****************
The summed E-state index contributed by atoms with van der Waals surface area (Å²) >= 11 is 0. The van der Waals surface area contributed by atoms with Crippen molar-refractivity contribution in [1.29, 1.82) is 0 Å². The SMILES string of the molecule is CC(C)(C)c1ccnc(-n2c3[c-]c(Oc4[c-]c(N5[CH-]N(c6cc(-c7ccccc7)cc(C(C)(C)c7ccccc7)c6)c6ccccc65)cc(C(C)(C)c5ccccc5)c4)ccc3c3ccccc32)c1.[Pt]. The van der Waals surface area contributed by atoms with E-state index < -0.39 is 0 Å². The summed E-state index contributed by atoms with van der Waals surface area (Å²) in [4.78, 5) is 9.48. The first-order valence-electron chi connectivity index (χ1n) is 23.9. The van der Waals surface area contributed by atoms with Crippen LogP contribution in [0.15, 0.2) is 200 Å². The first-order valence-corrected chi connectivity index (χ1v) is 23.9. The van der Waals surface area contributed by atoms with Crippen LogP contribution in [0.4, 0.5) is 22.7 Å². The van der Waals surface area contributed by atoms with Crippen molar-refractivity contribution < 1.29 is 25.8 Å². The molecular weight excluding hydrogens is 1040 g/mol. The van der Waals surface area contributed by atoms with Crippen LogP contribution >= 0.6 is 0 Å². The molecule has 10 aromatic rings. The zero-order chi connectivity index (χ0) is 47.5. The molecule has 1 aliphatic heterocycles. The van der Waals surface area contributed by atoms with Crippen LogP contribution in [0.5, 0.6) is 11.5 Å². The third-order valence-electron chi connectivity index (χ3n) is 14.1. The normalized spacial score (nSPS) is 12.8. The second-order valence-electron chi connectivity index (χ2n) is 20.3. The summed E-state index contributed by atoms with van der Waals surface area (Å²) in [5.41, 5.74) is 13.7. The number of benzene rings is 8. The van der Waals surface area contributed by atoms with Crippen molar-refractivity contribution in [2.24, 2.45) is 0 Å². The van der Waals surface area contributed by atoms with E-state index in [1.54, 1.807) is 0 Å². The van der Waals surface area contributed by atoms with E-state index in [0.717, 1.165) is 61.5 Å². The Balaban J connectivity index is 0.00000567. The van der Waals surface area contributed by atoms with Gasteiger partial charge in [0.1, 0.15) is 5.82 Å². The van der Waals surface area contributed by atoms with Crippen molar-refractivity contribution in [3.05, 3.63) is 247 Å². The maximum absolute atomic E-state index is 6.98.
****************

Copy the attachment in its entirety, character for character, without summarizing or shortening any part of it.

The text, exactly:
The summed E-state index contributed by atoms with van der Waals surface area (Å²) >= 11 is 0. The van der Waals surface area contributed by atoms with Crippen molar-refractivity contribution in [1.29, 1.82) is 0 Å². The SMILES string of the molecule is CC(C)(C)c1ccnc(-n2c3[c-]c(Oc4[c-]c(N5[CH-]N(c6cc(-c7ccccc7)cc(C(C)(C)c7ccccc7)c6)c6ccccc65)cc(C(C)(C)c5ccccc5)c4)ccc3c3ccccc32)c1.[Pt]. The van der Waals surface area contributed by atoms with E-state index < -0.39 is 0 Å². The summed E-state index contributed by atoms with van der Waals surface area (Å²) in [4.78, 5) is 9.48. The first-order valence-electron chi connectivity index (χ1n) is 23.9. The van der Waals surface area contributed by atoms with Crippen LogP contribution in [0.15, 0.2) is 200 Å². The first-order valence-corrected chi connectivity index (χ1v) is 23.9. The van der Waals surface area contributed by atoms with Crippen LogP contribution in [0.4, 0.5) is 22.7 Å². The van der Waals surface area contributed by atoms with Crippen molar-refractivity contribution < 1.29 is 25.8 Å². The molecular weight excluding hydrogens is 1040 g/mol. The van der Waals surface area contributed by atoms with Crippen LogP contribution >= 0.6 is 0 Å². The molecule has 10 aromatic rings. The zero-order chi connectivity index (χ0) is 47.5. The molecule has 1 aliphatic heterocycles. The van der Waals surface area contributed by atoms with Crippen LogP contribution in [0.5, 0.6) is 11.5 Å². The third-order valence-electron chi connectivity index (χ3n) is 14.1. The normalized spacial score (nSPS) is 12.8. The second-order valence-electron chi connectivity index (χ2n) is 20.3. The summed E-state index contributed by atoms with van der Waals surface area (Å²) in [5.41, 5.74) is 13.7. The number of benzene rings is 8. The van der Waals surface area contributed by atoms with Crippen molar-refractivity contribution in [2.24, 2.45) is 0 Å². The van der Waals surface area contributed by atoms with E-state index in [1.54, 1.807) is 0 Å². The van der Waals surface area contributed by atoms with E-state index in [0.717, 1.165) is 61.5 Å². The Balaban J connectivity index is 0.00000567. The van der Waals surface area contributed by atoms with Gasteiger partial charge in [0.1, 0.15) is 5.82 Å². The van der Waals surface area contributed by atoms with Crippen molar-refractivity contribution in [3.05, 3.63) is 247 Å². The maximum absolute atomic E-state index is 6.98.